As many of you know when I work with patients one of the things I try to do is meet them where they are in the process of getting to sleep (or not). That could mean:
- Working with their doctor to determine a taper schedule to get them off sleep meds
- Starting cognitive behavioral therapy for insomnia to begin to replace sleep medication they are currently taking,
- Trying to help them find the lowest effective dose so that they can still get the benefits of the medication without having too much of it in their system
- Finally, I am always on the lookout for potential addictions or abuse of the sleep medication as well.
It turns out that sleep medications can have a complicated relationship with the end user. I read an amazing article in Sleep Review magazine by Kristin Daley, PhD CBSM ( a behavioral sleep medicine specialist) this week, that I wanted to add a few ideas too, and explain the information in more detail to everyone, so here goes…
We all know the data that sleep medications are both quick and effective. So, short term I can completely understand why doctors are quick to prescribe them, they work. There is very little out there that can help you “turn off your brain” better than some of the available sleep medications. That said, looking at medication as a long-term solution, is not the right pathway for everyone, and we know that over time CBT-I (Cognitive Behavior Therapy for Insomnia) will not only be more effective, and but last longer and be more helpful.
But what if I told you there are several behaviors you can initiate, right now, if you are currently taking sleep aids, that can help increase the effectiveness of these medications? I am sure you would be interested.
- Get Educated. Reduce any anxiety by getting all of your questions answered. Many people get a prescription from their doctor and are not 100% sure they want to take it. They have concerns, fears, questions, and in many cases the doctor may not have the time to explain it all, or the web may give you all kinds of mis-information. This causes anxiety, which is the opposite of sleep. If you are not 100% comfortable with taking a med, it will not work.
Take away Tip: When your doctor prescribes you a sleep aid ask these questions and get your answers:
- What is both the trade and generic name of the medication? (so you can look it up later), and do they have any information you can read about the medication? (FYI, many pharmacies will give you this as well).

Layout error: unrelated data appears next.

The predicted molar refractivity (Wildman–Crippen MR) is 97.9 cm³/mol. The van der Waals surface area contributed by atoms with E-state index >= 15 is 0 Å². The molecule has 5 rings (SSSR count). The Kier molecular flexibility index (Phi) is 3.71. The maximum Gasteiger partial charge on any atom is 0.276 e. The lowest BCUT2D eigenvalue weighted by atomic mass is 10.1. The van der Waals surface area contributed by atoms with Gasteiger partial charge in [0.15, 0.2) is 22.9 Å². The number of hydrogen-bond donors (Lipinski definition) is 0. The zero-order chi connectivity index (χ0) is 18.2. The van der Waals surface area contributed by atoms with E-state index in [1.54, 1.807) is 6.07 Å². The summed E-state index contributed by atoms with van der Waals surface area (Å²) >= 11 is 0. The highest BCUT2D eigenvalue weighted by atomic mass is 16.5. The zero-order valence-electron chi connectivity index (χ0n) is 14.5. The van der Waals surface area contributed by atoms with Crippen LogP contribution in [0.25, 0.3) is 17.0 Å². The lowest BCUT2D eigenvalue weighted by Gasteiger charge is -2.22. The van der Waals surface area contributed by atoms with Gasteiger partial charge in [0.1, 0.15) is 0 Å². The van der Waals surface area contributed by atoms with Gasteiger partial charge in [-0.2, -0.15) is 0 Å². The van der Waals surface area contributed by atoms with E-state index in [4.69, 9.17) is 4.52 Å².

- How long does the doctor expect you to be on this medication?
- How often should you take this medication?
- Does it interact with any other medications? OR supplements you are currently taking?
- Weekly Consistency. Take your pill at an agreed upon regular weekly schedule. Many people think that they should only take a pill “When they think they need it” which can be problematic with sleeping pills. First of all, you may or may not “know” prior to bed, but more importantly once you “realize” you need the sleeping pill, in many cases it is a bit too late. Literally. It’s often 1:00 am, it will still take 30 min for the pill to work, so you are not going to get any rest until at least 2:00 am, and that provokes anxiety, which does not help with sleep.
Take away Tip: If your meds are prescribed on an “as needed basis (aka PRN)” on Sunday, determine which nights each week you simply MUST get good rest, for example Sunday nights before the work week starts, or the night before a big meeting, trip, or presentation, maybe avoid weekends since you will be out late and may have alcohol. This can help by reducing anxiety when you have a bad night but it is too late for meds, and knowing that you will get good sleep can also help reduce anxiety.
- Nightly Consistency. Take you pill each night at the same time. There is some data to suggest that many people, even if prescribed medication to be taken in the beginning of the night, are taking it in the middle of the night.
This can be a problem for several reasons.
First these pills have what is called a half-life, meaning it takes a certain amount of time to get ½ out of your system. If the drug was built to be in a person’s body for a total time of 6-7 hours, and you decide to take it in the middle of the night, it will make it very difficult to wake up, and you will worry about it when falling asleep, which also decreases effectiveness.